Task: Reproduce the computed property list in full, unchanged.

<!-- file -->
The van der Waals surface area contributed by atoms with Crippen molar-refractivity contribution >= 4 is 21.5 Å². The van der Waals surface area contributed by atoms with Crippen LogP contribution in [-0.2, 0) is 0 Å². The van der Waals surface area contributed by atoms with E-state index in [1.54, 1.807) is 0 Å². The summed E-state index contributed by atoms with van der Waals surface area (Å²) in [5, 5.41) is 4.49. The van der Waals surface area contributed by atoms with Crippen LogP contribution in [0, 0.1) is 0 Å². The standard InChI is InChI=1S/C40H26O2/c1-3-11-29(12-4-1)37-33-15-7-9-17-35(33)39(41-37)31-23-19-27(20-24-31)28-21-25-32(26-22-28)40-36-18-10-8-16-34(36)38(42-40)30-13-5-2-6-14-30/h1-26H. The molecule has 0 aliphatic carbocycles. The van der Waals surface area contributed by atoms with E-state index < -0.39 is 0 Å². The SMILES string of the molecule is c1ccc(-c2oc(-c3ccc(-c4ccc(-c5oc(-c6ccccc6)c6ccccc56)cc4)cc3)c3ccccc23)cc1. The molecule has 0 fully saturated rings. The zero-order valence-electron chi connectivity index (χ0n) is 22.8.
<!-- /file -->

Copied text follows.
The van der Waals surface area contributed by atoms with Crippen molar-refractivity contribution >= 4 is 21.5 Å². The van der Waals surface area contributed by atoms with Crippen LogP contribution in [-0.2, 0) is 0 Å². The van der Waals surface area contributed by atoms with E-state index in [1.54, 1.807) is 0 Å². The summed E-state index contributed by atoms with van der Waals surface area (Å²) in [5, 5.41) is 4.49. The van der Waals surface area contributed by atoms with Crippen LogP contribution in [0, 0.1) is 0 Å². The standard InChI is InChI=1S/C40H26O2/c1-3-11-29(12-4-1)37-33-15-7-9-17-35(33)39(41-37)31-23-19-27(20-24-31)28-21-25-32(26-22-28)40-36-18-10-8-16-34(36)38(42-40)30-13-5-2-6-14-30/h1-26H. The molecule has 0 aliphatic carbocycles. The van der Waals surface area contributed by atoms with E-state index < -0.39 is 0 Å². The SMILES string of the molecule is c1ccc(-c2oc(-c3ccc(-c4ccc(-c5oc(-c6ccccc6)c6ccccc56)cc4)cc3)c3ccccc23)cc1. The molecule has 0 fully saturated rings. The zero-order valence-electron chi connectivity index (χ0n) is 22.8.